Don’t Condemn All Second Home Owners – We’re Not All ‘Greedy’ Homeowners | Secondary residences

George Monbiot’s article (Second homes are a blatant injustice, yet British government encourages them, 23 June) and the letters in response (Grotesque subsidies for second home owners, 25 June) give the impression that thousands of vacation home owners are depriving local families of homes. This may be the case for those who keep a second home for personal use while it remains empty for much of the year. However, the case against vacation homes is not as straightforward as it seems.

When we retired a few years ago, we bought an abandoned building, which had never been a home, and renovated it into a vacation home using our ‘pension fund’, instead of putting it in storage. Investment Funds. We hired a local builder and other tradespeople to do the conversion work. It is rented out to vacationers about 35 weeks a year. Income is, in fact, our pension, and we pay income tax on the rents we receive. We make the property available for up to six weeks per year, including school vacations, at no cost, through a charity that provides free vacations to families in need. We use it ourselves about four weeks a year.

We pay the local people to clean for the changes and for the routine maintenance. Although we have small business rate relief, we still pay for municipal services such as garbage collection, and we make a voluntary donation to the local parish council. Vacationers bring money into the local economy by spending in shops, restaurants, attractions, etc.

Yes, it wouldn’t be a bad thing if there was some control, through the use of planning permission, to limit the number of units that are not permanent residences, especially in popular resort areas. . But please don’t condemn all vacation homes out of hand. Vacation homes offer a simple and economical way to enjoy a self-catering stay all year round. There is no doubt that thousands of Guardian readers rent holiday homes every year, whether in the UK or abroad (where the terms ‘gîte’ and ‘villa’ perhaps make them more acceptable. ).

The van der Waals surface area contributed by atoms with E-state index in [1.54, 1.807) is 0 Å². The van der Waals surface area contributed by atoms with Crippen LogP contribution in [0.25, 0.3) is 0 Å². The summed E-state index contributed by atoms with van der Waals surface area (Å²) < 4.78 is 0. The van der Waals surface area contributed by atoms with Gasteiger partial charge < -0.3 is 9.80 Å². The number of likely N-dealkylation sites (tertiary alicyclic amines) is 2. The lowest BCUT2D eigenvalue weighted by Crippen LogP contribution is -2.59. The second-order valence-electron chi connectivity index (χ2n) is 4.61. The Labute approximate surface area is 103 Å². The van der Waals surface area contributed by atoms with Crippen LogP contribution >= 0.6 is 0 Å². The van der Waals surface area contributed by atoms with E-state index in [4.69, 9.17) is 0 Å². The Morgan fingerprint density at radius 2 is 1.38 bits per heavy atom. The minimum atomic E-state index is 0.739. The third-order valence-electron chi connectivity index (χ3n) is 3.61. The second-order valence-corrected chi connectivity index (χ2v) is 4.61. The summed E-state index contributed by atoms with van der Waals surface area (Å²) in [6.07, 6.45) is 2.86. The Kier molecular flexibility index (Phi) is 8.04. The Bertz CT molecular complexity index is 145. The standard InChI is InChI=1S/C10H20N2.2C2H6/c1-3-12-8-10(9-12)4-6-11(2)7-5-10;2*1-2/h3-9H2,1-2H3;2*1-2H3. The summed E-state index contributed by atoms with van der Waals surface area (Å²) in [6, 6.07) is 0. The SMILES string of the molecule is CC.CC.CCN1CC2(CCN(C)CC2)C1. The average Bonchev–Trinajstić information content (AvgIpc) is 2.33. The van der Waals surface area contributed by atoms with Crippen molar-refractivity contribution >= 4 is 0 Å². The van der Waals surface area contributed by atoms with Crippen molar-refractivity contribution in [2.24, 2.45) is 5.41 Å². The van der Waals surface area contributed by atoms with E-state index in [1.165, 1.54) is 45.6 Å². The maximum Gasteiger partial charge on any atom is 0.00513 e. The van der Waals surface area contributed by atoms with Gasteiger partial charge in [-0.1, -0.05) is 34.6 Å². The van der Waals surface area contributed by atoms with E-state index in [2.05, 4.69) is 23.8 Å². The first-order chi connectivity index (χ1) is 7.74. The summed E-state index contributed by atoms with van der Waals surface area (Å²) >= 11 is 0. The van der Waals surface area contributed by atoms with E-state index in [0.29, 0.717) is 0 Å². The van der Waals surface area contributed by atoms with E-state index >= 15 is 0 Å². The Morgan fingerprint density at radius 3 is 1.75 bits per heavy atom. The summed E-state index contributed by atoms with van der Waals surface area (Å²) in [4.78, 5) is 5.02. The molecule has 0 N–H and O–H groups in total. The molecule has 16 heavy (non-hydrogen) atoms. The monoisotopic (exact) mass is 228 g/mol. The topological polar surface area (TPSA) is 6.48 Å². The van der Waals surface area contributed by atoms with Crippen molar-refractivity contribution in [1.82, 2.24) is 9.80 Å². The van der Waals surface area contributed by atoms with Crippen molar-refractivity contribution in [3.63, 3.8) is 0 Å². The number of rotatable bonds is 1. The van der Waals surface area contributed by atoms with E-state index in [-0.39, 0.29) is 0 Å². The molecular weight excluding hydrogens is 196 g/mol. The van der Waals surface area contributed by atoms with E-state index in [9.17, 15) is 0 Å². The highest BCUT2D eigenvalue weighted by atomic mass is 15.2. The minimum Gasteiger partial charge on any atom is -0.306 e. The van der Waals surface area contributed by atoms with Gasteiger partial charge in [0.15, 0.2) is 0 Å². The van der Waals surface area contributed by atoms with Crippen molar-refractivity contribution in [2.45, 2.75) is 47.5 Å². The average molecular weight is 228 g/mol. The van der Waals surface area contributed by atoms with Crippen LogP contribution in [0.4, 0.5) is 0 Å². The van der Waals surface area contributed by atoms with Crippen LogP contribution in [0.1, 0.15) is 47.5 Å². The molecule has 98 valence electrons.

The absence of vacation homes would remove this option for several thousand people each year.
Dom flint

The discussion around second homes is much more complex than George Monbiot and the letters reflect it. I know this from my personal experience.

I was a single mom, worked full time, and found myself able to buy a second property with a mortgage as a rental purchase. I took a huge financial risk. I rented it from the town hall which was able to use it to house the same family for 13 years. I paid to bring the house up to council standards at a time when I didn’t have the money to renovate the house I lived in with my children. We did not have a vacation or luxury. I invested in real estate for my future and that of my children. There was no alternative.

I then inherited the money from my mother, who bought a house in the 1960s. She never had a vacation, went abroad, or had no money available and still has lived sparingly. I paid off a mortgage and rented this property to the municipality, which used it to house refugees.

I have paid taxes on my income from properties for the past 13 years and have not made any wealth owning them. I have since sold both of these properties and paid a huge amount of capital gains tax.

I don’t have a pension to speak of as I raised a family and had a mid-paid career in the NHS, not enough to support myself. Now I have to wait until I’m 67 before I get a state pension and can finally relax (hopefully).

Most of the people I know who own a second home are not “greedy” owners, but are simply trying to secure the future of their family or their own pension.

The lack of social housing, decent wages, savings accounts that actually earn interest, and a proper state pension are what have fueled the rise in house prices over the past 40 years. The current government has made matters worse with the recent stamp duty holiday.

Dividing ourselves into “haves” and “have-nots” will not solve this problem. A well thought out and sustainable social policy.
Claire Russel
Sidmouth, Devon

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